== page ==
An image of a wasp spider in its web has won the overall top spot in the prestigious RSPCA Young Photographer Awards 2021.
The striking winning photo, entitled ‘Hidden Below’, was taken by 17 year old Ben Hancock-Smith from Guildford, Surrey, after being singled out from more than 6,500 entries this year.
Every year, the RSPCA Young Photographer Awards invites youngsters aged 18 years and under to capture the animal kingdom on a camera or a mobile device.
Overall winner Ben had entered his powerful photo into the ‘Small World’ category. As well as being named this year’s Awards’ ‘Overall Winner’ his wasp spider photo won first prize in the ‘Small World’ category. This category was launched in 2020 specifically to recognise how measures to control the pandemic meant young people had to stay close to home to take their photos.
Winner Ben said: “I’m so happy that the judges liked my photo so much. I found this wasp spider on its web down in the grass and it was quite hidden away. I laid down to try and get lower than the spider so I could get the sunset coming through the grass in the picture.”
It is the second year Ben has won an award in the RSPCA’s annual photo competition for young people. In the 2020 awards, he was runner up in the 16-18 category for ‘The Chase’ – an image of a swan chasing another swan
This year’s awards were blind-judged online by a panel of experts in wildlife photography, including photographer and TV presenter and RSPCA Vice President Chris Packham. Also on the panel were wildlife photographer and former competition winner Catriona Parfitt, professional wildlife photographer and photographic guide Ellie Rothnie, wildlife photographer, filmmaker and previous winner Dani Connor and the RSPCA’s multimedia manager Andrew Forsyth and senior photographer Emma Jacobs.
Judge and awards host Chris Packham said: “Ben’s photo of a wasp spider really stood out to all of us on the judging panel. We felt it was a very skillful capture, with a carefully considered composition bringing colour into the scene. It’s certainly unique in its approach to an often overlooked species, and a very worthy winner.
“The high quality and range of animal photos received this year has been astounding, particularly given the restrictions of the pandemic. We do know that several of this year’s finalists took up photography when the first covid lockdown happened in 2020, which just shows how rewarding taking eye-catching pictures can be even during the most difficult of times.
“The RSPCA Young Photographer Awards is a true celebration of the animal kingdom and one I feel honoured to be involved with. Every person shortlisted should be proud of their contribution to a world that’s kinder to all animals.”
Other category winners and runners-up in the main Awards* included Isabella Martin (aged 9), who took first prize in the Under 12 Mobile Phone & Devices category for her photo of Hattie the kitten playing on her bed (pictured); Ollie Smith (aged 12), who won the 12-15 Mobile Phone & Devices category with his picture of Stingray Steve (pictured); and Joshua Myers (18) who won a Commended in the Portfolio category with his series of five dog photos (his image Ozzie the spaniel is pictured)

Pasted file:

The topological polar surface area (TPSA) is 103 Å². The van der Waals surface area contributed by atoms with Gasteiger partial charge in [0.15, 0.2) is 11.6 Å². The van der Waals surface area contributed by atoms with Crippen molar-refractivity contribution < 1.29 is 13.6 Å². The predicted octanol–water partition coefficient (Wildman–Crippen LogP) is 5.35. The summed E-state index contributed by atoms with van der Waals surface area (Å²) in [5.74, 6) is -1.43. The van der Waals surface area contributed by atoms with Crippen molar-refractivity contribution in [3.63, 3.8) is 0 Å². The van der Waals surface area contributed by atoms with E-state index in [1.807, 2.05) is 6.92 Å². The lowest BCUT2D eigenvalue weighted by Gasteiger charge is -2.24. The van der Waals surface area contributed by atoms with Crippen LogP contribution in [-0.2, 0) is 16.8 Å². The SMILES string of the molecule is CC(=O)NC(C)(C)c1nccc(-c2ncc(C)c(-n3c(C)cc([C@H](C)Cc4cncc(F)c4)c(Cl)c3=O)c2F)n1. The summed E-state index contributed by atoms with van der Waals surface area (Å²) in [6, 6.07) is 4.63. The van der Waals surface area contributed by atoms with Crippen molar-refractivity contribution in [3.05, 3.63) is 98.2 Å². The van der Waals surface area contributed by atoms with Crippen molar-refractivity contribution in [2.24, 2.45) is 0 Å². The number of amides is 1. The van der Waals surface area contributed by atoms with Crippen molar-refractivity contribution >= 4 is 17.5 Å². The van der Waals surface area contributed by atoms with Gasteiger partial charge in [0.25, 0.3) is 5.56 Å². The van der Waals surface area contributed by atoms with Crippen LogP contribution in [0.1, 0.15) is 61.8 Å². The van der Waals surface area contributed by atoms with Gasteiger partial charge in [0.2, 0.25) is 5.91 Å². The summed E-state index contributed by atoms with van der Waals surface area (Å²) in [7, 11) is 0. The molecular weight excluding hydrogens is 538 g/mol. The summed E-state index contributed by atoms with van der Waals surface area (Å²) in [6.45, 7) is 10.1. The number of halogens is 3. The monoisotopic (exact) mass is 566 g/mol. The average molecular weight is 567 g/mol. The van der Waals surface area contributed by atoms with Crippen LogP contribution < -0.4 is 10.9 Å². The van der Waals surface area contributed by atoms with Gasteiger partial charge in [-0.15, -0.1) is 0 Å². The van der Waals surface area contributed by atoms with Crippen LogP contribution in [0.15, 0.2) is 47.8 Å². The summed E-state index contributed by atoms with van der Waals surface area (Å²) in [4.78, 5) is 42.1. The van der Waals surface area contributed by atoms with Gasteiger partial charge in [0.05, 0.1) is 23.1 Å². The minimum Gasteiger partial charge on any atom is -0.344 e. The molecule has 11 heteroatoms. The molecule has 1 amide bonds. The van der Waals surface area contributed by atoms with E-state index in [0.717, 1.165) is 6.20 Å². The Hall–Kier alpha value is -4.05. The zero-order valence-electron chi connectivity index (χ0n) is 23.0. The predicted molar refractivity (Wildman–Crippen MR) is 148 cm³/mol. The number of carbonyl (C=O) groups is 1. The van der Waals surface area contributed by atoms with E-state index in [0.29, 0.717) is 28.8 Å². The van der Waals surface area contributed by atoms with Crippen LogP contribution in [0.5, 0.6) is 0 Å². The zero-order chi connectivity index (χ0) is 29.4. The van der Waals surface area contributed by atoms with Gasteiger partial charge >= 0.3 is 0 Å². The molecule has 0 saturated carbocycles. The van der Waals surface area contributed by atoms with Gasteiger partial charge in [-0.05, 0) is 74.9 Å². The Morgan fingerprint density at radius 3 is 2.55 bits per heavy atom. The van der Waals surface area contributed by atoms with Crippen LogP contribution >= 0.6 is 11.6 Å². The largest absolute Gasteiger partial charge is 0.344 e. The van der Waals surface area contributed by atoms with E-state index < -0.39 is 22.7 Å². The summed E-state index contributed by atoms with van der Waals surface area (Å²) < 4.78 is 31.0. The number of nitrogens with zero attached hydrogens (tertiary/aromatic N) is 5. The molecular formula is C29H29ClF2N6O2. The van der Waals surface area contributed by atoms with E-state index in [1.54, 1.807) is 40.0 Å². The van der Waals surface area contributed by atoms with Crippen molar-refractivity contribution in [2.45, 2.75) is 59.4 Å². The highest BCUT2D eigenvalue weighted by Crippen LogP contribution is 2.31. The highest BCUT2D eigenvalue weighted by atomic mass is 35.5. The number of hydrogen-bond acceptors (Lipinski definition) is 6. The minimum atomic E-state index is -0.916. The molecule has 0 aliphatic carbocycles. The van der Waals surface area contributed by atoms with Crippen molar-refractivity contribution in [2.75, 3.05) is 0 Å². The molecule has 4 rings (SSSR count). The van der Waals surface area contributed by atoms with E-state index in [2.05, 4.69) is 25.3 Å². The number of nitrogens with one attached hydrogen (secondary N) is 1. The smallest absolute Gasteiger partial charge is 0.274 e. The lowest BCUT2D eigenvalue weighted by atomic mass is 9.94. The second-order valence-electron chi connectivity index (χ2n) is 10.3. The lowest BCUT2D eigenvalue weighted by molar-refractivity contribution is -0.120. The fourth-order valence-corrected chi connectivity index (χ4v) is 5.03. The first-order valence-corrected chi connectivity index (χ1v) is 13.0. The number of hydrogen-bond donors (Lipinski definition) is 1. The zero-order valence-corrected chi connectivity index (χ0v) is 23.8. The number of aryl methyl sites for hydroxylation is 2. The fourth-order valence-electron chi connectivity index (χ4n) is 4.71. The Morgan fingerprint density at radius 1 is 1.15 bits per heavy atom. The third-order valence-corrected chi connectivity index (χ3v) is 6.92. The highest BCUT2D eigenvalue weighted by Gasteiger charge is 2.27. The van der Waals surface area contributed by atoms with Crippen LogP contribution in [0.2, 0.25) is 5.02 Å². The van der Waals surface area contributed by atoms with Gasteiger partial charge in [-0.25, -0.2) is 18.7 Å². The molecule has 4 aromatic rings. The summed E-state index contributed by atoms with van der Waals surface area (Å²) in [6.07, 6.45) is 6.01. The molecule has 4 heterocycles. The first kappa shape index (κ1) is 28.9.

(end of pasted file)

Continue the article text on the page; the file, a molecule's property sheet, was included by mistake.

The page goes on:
There are ten categories; under 12 (taken with a camera), 12 – 15 years (taken with a camera), 16 – 18 years (taken with a camera), under 12 (taken on a mobile/device), 12 – 15 years(taken on a mobile/device), 16 – 18 y(taken on a mobile/device), Picture Perfect Pets, Small World, Portfolio and Instagram.
The winning images across the ten categories were announced during an online awards ceremony hosted by Chris Packham on Thursday, 16 December 2021. The ‘Overall Winner’ was chosen from the ten category winners by the judges. Earlier this year, a special social media ‘Instagram’ RSPCA Young Photographer Awards category took place online and in addition, a selection of photos from this year’s Mobile Phone & Devices and Picture Perfect Pets will be put to the public vote in the spring of 2022 to decide the ‘People’s Choice Award.
Reflecting on the strength of the competition this year, Chris Packham added: “I like looking at the work of young photographers as they are able to make pictures which are really, really exciting. Very often they haven’t learned the perceived rules that as adults we impose on ourselves when we’re making things like photographs. As a consequence, young people see with fresh eyes and they break the silly rules which don’t really exist anyway.
“We’re especially pleased that the Mobile Phone and Devices category is now firmly established, because as no specialist camera is required, it really opens up the competition to almost anyone. We hope that seeing some of the wonderful images which have been submitted this year will inspire other young people to enter the RSPCA Young Photographer Awards next year.”
For a full gallery of the winning images* please visit: https://young.rspca.org.uk/ypa/home